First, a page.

After investigating all of the specimens of Incarvillea sinensis in CDBI, E, K, KUN, PE, and SZ, and exploring its distribution in China, we found that its variation in morphology was regional and that all populations can be classified into three types (Figure 1, Table 1). Type 1 is an annual with red flowers, distributed from the eastern Gansu Province to the Northeast China and the Russian Far East, with one population in the Lancangjiang Valley. Type 2 is a perennial with yellow flowers and is found in the western Gansu Province and the eastern Qinghai Province. Type 3 is a perennial with red flowers found in the southeastern Qinghai-Tibet Plateau, mainly in Sichuan Province. The morphological variations within I. sinensis can be correlated with their geographic distribution, while the eastern Qinghai-Tibet Plateau (QTP) contain all three morphological types, and appears to be the center of diversity for this species. We suspected that the spatial pattern of morphological characteristics likely dropped a hint to the potential divergence in genetics.

Table 1 Details of samples and cpDNA haplotype distributions for 47 collections of Incarvillea sinensis

A study on the biogeography of Incarvillea suggests that its evolution may be related to the uplift of the Qinghai-Tibet Plateau. In addition, the continuous distribution of the subgenus Incarvillea, from the eastern Qinghai-Tibet Plateau to the Russian Far East, could partially be the result of the Quaternary expansion since part of its range was glaciated [34]. Incarvillea sinensis occupies almost the full range of the subgenus except in Mongolia. Considering the morphological variations correlative to geography, we proposed that the uplift of the Qinghai-Tibetan Plateau potentially resulted in the genetic variations between populations within and outside of the Qinghai-Tibetan Plateau. Furthermore, the Pleistocene glaciation possibly induced the extinction of some northern populations and the modern distribution likely resulted from the postglacial and interglacial expansion. In order to test the hypothesis, we examined the genetic diversity of populations within and outside the Qinghai-Tibet Plateau and identified potential genetic lineages within this species.

Since the colonization of new habitats occurs through seeds, and chloroplast DNA is generally maternally inherited in angiosperms (meaning that the plastid genome is moved only by seeds) [13], chloroplast DNA (cpDNA) markers provide information on past changes in species ranges that are unaffected by subsequent pollen movements [37]. We investigated patterns of cpDNA diversity in Incarvillea sinensis using phylogeographical methods that can indicate how historical events such as range fragmentation, range expansion, and long distance dispersal, as well as current levels of gene flow, have influenced present-day distributions. The goals of this study are to provide new insights into the population genetic structure and responses of I. sinensis to geological events and reveal the imprints of geological events on the spatial pattern of the genetic diversity.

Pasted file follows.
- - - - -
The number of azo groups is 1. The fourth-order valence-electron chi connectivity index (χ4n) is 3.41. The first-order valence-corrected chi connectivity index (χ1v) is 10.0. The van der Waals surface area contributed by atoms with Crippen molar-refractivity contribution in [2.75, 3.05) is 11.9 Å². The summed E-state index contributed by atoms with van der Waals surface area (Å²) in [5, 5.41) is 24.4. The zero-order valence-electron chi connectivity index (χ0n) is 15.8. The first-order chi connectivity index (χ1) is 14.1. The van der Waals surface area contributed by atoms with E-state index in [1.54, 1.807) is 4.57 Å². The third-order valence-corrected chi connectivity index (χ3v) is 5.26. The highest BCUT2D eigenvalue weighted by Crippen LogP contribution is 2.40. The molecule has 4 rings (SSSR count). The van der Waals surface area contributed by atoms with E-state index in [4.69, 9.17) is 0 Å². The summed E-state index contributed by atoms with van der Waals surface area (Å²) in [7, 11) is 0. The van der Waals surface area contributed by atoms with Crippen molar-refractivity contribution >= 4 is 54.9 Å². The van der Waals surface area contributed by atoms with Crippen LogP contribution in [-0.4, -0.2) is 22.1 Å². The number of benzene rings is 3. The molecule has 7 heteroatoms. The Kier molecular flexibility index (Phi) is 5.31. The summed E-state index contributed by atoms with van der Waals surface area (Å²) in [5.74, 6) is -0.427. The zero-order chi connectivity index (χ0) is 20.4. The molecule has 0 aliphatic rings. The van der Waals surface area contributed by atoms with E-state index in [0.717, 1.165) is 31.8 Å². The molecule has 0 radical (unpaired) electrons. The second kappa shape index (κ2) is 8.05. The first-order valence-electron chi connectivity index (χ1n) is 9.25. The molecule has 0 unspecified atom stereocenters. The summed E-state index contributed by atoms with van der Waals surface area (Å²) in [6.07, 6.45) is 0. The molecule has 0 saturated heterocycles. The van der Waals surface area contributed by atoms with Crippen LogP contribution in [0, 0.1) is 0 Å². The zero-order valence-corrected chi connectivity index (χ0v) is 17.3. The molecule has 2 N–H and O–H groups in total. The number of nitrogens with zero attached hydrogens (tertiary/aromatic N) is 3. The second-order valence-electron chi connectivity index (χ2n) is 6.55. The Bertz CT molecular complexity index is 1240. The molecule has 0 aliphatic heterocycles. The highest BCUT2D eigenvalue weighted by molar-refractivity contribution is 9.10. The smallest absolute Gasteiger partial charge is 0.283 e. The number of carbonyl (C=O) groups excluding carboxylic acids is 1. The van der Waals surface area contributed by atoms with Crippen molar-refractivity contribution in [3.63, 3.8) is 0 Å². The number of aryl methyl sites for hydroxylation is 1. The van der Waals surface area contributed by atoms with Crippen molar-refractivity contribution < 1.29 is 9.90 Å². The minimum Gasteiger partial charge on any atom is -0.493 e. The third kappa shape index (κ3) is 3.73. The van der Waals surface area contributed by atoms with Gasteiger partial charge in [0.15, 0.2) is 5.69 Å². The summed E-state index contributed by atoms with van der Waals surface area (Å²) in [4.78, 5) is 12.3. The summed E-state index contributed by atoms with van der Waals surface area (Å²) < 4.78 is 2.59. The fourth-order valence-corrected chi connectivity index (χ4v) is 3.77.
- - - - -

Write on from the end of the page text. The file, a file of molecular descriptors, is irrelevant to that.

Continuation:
Sequence variation and haplotype distribution

A matrix of 1,396 characters was obtained from concatenated alignments of trnH- psbA (377 sites) and trnS- trnfM (1,019 sites) sequences from 705 individuals representing 47 collections, in which 38 polymorphic sites were confirmed by sequencing in both directions. Sequences with polymorphisms between each other were deposited in GenBank (Accession No. JQ858492-JQ858511). Of these polymorphisms, five were indels (insertions and deletions). Two indels were single nucleotides and the other three were six bp, five bp and seven bp long respectively. In subsequent analysis, indels with length more than one base were considered as a single mutation. All five indels were coded as binary characters, 1 s and 0 s, so that the matrix was shortened to 1381 characters in length: 372 sites from trnH- psbA and 1,009 sites from trnS- trnfM. The adjusted matrix included 23 variable sites, five of which were due to the presence of indels, and all of variable sites were informative and involved in all analysis. All of the sequences from the 47 localities contained 16 unique haplotypes when indels were included (Table 2). Haplotypes and their frequency from each locality are shown in Table 1 and their spatial pattern is portrayed in Figure 1.

Table 2 Polymorphic sites of 16 haplotypes found for Incarvillea sinensis based on two cpDNA segments

Genealogical relationships among haplotypes of Incarvillea sinensis

In our phylogenetic analysis, a data set including haplotype and outgroup sequences was used to reconstruct the relationships among the haplotypes. This matrix was 1,447 sites in length, and contains 38 informative sites. The consensus tree resulting from Bayesian analysis is presented in Figure 2. The ingroup sequences clustered into two major clades, the southern and northern clades, concordant with geography (Figures 1, 2). The northern clade accommodated six haplotypes (H1-H6) from the northern distribution, and 10 haplotypes (H7-H16) from the southern distribution were nested in the southern clade. Moreover, a subclade was formed within the southern clade to accommodate six haplotypes (H11-H16) from the southeastern Qinghai-Tibet Plateau, situated in the southernmost range of I. sinensis.

Figure 2
figure 2

Phylogram among cpDNA ( trn S- trnf M and trn H- psb A regions) haplotypes of Incarvillea sinenesis resulting from Bayesian analysis. Numbers above the branches are posterior probabilities of nodes. Posterior probabilities of Bayesian run without assuming the molecular clock was enforced. RA: red flowers, annual; RP: red flowers, perennial; YP: yellow flowers, perennial; SEQTP: the southeastern Qinghai-Tibet Plateau; NEQTP: the northeastern Qinghai-Tibet Plateau.